Amid reports that Josh Gordon‘s suspension could possibly be reduced pending a new drug policy agreement, the Browns receiver has found new employment that has nothing to do with the NFL. According to Josina Anderson of ESPN (via TwitLonger), Gordon has accepted a position with the Sarchione Auto Group in northeast Ohio. He’ll act as both an on-floor salesman and as head of the group’s local outreach projects. While it’s nice to hear that the troubled 23-year-old has found some form of structure, I’m sure Gordon is hoping he can return to the field before 2015. Let’s look at some more news from the AFC.
- The Lions released 2011 second-rounder Mikel Leshoure over the weekend, but the 24-year-old running back could soon find a new team, as Dave Birkett of the Detroit Free-Press reports (on Twitter) that Leshoure has scheduled a visit with the Colts. Given Trent Richardson‘s 2013 struggles and Ahmad Bradshaw‘s injury history, Indianapolis would do well to add a player with Leshoure’s pedigree.
- After the league announced Andre Brown‘s eight-game suspension today, our Luke Adams wondered if the Texans had known the ban was coming, and if that knowledge precipitated the running back’s release earlier this month. According to Tania Ganguli of ESPN.com (via Twitter), Houston was aware of Brown’s impending suspension — in fact, the Texans thought he might be suspended for even longer than a half-season.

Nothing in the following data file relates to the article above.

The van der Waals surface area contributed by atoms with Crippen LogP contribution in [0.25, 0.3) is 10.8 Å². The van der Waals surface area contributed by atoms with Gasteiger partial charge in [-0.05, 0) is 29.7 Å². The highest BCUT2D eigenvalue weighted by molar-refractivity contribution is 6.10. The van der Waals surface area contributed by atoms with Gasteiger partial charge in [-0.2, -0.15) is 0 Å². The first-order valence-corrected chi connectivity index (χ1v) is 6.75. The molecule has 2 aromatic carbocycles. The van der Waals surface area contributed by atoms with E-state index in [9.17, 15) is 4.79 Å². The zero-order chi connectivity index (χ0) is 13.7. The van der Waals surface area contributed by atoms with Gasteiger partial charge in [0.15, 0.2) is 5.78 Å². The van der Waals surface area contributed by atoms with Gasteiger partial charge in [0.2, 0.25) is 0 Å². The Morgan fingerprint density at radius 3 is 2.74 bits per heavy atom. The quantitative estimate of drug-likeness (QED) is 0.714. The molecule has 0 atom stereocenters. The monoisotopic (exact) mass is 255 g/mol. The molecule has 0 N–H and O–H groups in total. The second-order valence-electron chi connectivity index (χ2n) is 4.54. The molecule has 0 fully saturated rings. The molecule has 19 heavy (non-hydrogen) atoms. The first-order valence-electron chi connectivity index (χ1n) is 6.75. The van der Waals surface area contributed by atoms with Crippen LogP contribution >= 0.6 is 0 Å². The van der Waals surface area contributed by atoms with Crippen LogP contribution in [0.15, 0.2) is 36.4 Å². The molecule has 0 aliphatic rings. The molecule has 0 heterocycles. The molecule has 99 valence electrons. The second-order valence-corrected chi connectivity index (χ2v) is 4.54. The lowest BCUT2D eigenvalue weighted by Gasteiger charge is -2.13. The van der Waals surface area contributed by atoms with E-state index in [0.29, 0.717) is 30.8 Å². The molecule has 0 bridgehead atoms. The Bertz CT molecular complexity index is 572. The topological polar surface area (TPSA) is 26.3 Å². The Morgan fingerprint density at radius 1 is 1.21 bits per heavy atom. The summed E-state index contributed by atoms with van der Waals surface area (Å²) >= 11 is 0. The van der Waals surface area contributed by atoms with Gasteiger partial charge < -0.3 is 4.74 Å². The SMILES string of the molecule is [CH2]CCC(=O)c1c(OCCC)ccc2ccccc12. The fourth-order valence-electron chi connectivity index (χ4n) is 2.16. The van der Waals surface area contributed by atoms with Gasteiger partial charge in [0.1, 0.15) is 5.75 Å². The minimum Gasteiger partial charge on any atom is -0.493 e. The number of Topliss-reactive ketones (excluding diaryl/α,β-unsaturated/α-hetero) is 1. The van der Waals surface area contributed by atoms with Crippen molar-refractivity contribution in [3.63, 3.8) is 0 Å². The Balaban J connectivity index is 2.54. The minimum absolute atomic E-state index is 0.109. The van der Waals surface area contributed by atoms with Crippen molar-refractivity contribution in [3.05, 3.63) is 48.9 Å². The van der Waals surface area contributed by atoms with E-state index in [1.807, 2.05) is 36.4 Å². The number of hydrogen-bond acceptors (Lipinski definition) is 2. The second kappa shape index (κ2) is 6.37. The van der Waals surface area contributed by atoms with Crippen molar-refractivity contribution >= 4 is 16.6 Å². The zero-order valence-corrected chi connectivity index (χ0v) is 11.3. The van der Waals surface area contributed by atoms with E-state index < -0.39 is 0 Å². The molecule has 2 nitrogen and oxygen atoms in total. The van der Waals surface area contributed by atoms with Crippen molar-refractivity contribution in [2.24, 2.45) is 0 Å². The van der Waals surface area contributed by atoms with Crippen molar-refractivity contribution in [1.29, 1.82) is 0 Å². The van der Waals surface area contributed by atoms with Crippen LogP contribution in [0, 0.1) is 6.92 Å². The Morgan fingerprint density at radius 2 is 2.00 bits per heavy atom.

- Texans linebacker Brooks Reed, entering the final year of his contract, worked out with teammate J.J. Watt during the offseason, and he’s hoping the extra effort will lead to a new deal with the club, writes John McClain of the Houston Chronicle. “Yeah, I better get 20 sacks,” said Reed, laughing. “It’s my last year, and I expect — as do my coaches — to improve on the years I’ve had here. I put a lot into the offseason. I trained very hard. Hopefully, it’ll work out for the best.”
- Jason Fitzgerald of Over the Cap breaks down the full details of Alex Smith‘s contract extension with the Chiefs.
- The Raiders have reached a $1.25MM settlement with 90 cheerleaders who argued that the team violated labor laws by refusing to pay minimum wage and failing to pay for business expenses, according to Robin Abcarian of the Los Angeles Times.